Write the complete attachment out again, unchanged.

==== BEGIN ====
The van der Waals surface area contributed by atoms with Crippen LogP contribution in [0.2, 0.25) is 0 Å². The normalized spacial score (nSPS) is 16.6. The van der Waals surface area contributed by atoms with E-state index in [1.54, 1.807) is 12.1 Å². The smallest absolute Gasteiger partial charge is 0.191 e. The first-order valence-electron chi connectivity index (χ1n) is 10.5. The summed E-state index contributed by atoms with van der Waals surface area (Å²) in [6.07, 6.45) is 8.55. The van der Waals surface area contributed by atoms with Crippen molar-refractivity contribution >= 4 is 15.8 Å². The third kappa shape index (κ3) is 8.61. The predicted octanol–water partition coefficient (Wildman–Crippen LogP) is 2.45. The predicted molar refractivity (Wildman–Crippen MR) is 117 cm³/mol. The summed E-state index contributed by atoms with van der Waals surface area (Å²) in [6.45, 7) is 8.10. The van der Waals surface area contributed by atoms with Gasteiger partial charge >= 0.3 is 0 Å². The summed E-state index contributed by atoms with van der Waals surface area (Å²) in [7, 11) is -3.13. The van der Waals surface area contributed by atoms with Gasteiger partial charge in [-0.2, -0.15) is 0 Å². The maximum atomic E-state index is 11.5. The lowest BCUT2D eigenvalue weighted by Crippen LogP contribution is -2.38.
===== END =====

The van der Waals surface area contributed by atoms with Crippen LogP contribution in [0.2, 0.25) is 0 Å². The normalized spacial score (nSPS) is 16.6. The van der Waals surface area contributed by atoms with E-state index in [1.54, 1.807) is 12.1 Å². The smallest absolute Gasteiger partial charge is 0.191 e. The first-order valence-electron chi connectivity index (χ1n) is 10.5. The summed E-state index contributed by atoms with van der Waals surface area (Å²) in [6.07, 6.45) is 8.55. The van der Waals surface area contributed by atoms with Crippen molar-refractivity contribution >= 4 is 15.8 Å². The third kappa shape index (κ3) is 8.61. The predicted octanol–water partition coefficient (Wildman–Crippen LogP) is 2.45. The predicted molar refractivity (Wildman–Crippen MR) is 117 cm³/mol. The summed E-state index contributed by atoms with van der Waals surface area (Å²) in [6.45, 7) is 8.10. The van der Waals surface area contributed by atoms with Gasteiger partial charge >= 0.3 is 0 Å². The summed E-state index contributed by atoms with van der Waals surface area (Å²) in [7, 11) is -3.13. The van der Waals surface area contributed by atoms with Gasteiger partial charge in [-0.2, -0.15) is 0 Å². The maximum atomic E-state index is 11.5. The lowest BCUT2D eigenvalue weighted by Crippen LogP contribution is -2.38.